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THOMAS J. YOUNGBLOOD
Mr. Youngblood was born at Berryville, Carroll county, Arkansas, February 20, 1857, being a son of Jeremiah and Elizabeth (Dunlap) Youngblood. His father was born in Illinois and sprang from the Youngblood stock of which Judge Francis Marion Youngblood, of Carbondale, that state, was such a prominent representative. Jeremiah Youngblood spent his active and useful career in various parts of the middle west. He went to Arkansas in an early day, and in 1862 moved from that state to Missouri, where he lived until 1866; then returned to Arkansas and remained until 1881, when he came to Texas to join his son Thomas in the general mercantile business at Chico; in the following year the business was moved to Alvord, in which town he died in 1886. His occupation previous to coming to Texas had been farming, and he was considered a successful and worthy citizen in all affairs. Mr. Youngblood s mother, Elizabeth Youngblood, was a native of Tennessee, was married in Missouri, and her death occurred in Arkansas in 1902.
Mr. Youngblood has from an early age been possessed of great natural talent for business affairs, and despite meager educational advantages during his youth he has always been found in the ranks of the aspiring, enterprising and finally successful men of this community. He lived at home for the first nineteen years of his life, that time being spent at the various places noted above. He came to Texas in 1876. He had been reared to farm life, but was ambitious to make a place for himself in the mercantile world, and in the fall of 1878 he was able to start on a small scale a general mercantile establishment at Chico, in Wise county. This business expanded rapidly, and in 1882 he moved it to Alvord in the same county, where, as mentioned above, his father joined him. The Youngblood merchandise establishment was carried on at Alvord until 1888, in which year Mr. Youngblood came to Vernon, which has proved his permanent location till the present time. On opening up in Vernon he discontinued the general features of his store and limited his goods to furniture, carpets and house furnishings, and in addition a high grade undertaking department. This house is now looked upon as the leading one in this part of the country, and it practically has no serious competition. Mr. Youngblood has been faithful to his adopted town through its adversity and prosperity, and has been rewarded by a large and permanent business. Since he came here he has seen five or six rival furniture houses start up and afterward fail or go out of business.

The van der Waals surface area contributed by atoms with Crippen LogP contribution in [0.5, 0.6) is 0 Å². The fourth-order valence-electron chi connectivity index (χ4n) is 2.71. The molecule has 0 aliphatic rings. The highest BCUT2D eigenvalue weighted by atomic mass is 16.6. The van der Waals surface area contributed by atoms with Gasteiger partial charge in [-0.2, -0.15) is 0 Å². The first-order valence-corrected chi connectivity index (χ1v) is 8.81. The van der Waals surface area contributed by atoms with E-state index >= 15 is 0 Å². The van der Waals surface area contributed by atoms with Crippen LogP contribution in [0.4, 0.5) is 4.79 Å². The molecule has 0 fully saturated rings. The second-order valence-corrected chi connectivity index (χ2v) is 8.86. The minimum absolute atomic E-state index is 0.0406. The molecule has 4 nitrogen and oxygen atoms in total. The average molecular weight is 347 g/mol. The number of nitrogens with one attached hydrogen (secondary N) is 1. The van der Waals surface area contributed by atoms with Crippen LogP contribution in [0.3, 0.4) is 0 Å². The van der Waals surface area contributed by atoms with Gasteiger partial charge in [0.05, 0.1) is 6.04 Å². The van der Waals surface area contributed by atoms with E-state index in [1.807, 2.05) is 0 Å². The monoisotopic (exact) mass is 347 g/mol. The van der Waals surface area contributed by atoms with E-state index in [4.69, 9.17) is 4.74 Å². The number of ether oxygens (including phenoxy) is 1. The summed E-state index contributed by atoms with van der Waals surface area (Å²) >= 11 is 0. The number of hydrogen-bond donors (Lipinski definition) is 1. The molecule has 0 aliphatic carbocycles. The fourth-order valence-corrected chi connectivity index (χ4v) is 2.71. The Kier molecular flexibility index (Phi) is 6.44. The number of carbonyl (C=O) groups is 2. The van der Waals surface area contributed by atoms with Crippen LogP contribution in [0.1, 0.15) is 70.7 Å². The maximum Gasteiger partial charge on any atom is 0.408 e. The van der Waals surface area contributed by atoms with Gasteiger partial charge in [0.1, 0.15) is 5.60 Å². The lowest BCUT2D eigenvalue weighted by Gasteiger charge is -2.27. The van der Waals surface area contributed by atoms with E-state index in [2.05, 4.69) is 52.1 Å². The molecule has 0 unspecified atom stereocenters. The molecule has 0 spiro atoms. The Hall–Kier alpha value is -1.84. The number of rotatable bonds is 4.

Mr. Youngblood has identified himself very closely with the public affairs of his county. For four years he served as county commissioner of Wilbarger county, and has been a member of the Vernon school board for a long time. He is likewise one of the foremost men in the Masonic fraternity at this place. He has held all the chairs in the blue lodge, the council, the chapter, and is now past commander of the local commandery of Knights Templar. While eminent commander he became a great favorite with the Masons on account of his ability in the work of initiation and other rites.
While a very young man, in Arkansas, Mr. Youngblood was married to Miss Mary C. Maxwell, a native of Missouri and now deceased. She was the mother of his oldest son, Seba O. Youngblood, who is now associated with his father in the furniture business. After coming to Texas Mr. Youngblood married at Alvord Emma Cochran, who is his present wife and is the mother of the following children: Mrs. Stella Kimberlin, Miss Dema May, Ollie T., Blanche, Elzie, Oleta and Juanita.
Source: B. B. Paddock, History and Biographical Record of North and West Texas (Chicago: Lewis Publishing Co., 1906), Vol. II, p. 202.